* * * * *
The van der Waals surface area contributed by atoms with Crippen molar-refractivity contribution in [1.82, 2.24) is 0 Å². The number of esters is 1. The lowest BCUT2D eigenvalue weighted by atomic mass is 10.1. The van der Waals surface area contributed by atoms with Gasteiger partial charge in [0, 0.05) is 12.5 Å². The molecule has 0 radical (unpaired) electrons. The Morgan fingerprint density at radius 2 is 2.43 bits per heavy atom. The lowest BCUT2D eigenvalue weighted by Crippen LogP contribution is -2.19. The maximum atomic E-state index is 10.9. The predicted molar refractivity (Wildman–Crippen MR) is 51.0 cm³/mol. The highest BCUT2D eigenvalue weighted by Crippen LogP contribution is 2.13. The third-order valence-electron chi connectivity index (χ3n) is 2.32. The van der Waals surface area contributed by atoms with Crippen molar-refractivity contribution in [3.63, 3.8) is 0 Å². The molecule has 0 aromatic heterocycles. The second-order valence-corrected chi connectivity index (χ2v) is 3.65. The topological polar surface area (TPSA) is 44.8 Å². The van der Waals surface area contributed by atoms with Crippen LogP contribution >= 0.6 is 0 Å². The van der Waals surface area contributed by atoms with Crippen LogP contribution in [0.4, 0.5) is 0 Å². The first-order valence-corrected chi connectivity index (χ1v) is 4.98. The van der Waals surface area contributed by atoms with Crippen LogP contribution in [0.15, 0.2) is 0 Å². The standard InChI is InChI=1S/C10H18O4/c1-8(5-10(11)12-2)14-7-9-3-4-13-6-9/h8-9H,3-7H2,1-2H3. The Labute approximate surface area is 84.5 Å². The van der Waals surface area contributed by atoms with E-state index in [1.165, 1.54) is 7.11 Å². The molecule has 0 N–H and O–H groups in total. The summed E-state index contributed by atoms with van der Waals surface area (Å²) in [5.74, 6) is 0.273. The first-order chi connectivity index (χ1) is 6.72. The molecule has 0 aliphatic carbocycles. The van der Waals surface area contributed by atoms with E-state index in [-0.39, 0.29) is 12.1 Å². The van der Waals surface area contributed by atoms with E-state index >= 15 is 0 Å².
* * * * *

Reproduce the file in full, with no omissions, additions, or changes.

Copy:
The van der Waals surface area contributed by atoms with Crippen molar-refractivity contribution in [1.82, 2.24) is 0 Å². The number of esters is 1. The lowest BCUT2D eigenvalue weighted by atomic mass is 10.1. The van der Waals surface area contributed by atoms with Gasteiger partial charge in [0, 0.05) is 12.5 Å². The molecule has 0 radical (unpaired) electrons. The Morgan fingerprint density at radius 2 is 2.43 bits per heavy atom. The lowest BCUT2D eigenvalue weighted by Crippen LogP contribution is -2.19. The maximum atomic E-state index is 10.9. The predicted molar refractivity (Wildman–Crippen MR) is 51.0 cm³/mol. The highest BCUT2D eigenvalue weighted by Crippen LogP contribution is 2.13. The third-order valence-electron chi connectivity index (χ3n) is 2.32. The van der Waals surface area contributed by atoms with Crippen molar-refractivity contribution in [3.63, 3.8) is 0 Å². The molecule has 0 aromatic heterocycles. The second-order valence-corrected chi connectivity index (χ2v) is 3.65. The topological polar surface area (TPSA) is 44.8 Å². The van der Waals surface area contributed by atoms with Crippen LogP contribution >= 0.6 is 0 Å². The van der Waals surface area contributed by atoms with Crippen LogP contribution in [0.4, 0.5) is 0 Å². The first-order valence-corrected chi connectivity index (χ1v) is 4.98. The van der Waals surface area contributed by atoms with Crippen LogP contribution in [0.15, 0.2) is 0 Å². The standard InChI is InChI=1S/C10H18O4/c1-8(5-10(11)12-2)14-7-9-3-4-13-6-9/h8-9H,3-7H2,1-2H3. The Labute approximate surface area is 84.5 Å². The van der Waals surface area contributed by atoms with E-state index in [1.165, 1.54) is 7.11 Å². The molecule has 0 N–H and O–H groups in total. The summed E-state index contributed by atoms with van der Waals surface area (Å²) in [5.74, 6) is 0.273. The first-order chi connectivity index (χ1) is 6.72. The molecule has 0 aliphatic carbocycles. The van der Waals surface area contributed by atoms with E-state index in [-0.39, 0.29) is 12.1 Å². The van der Waals surface area contributed by atoms with E-state index >= 15 is 0 Å².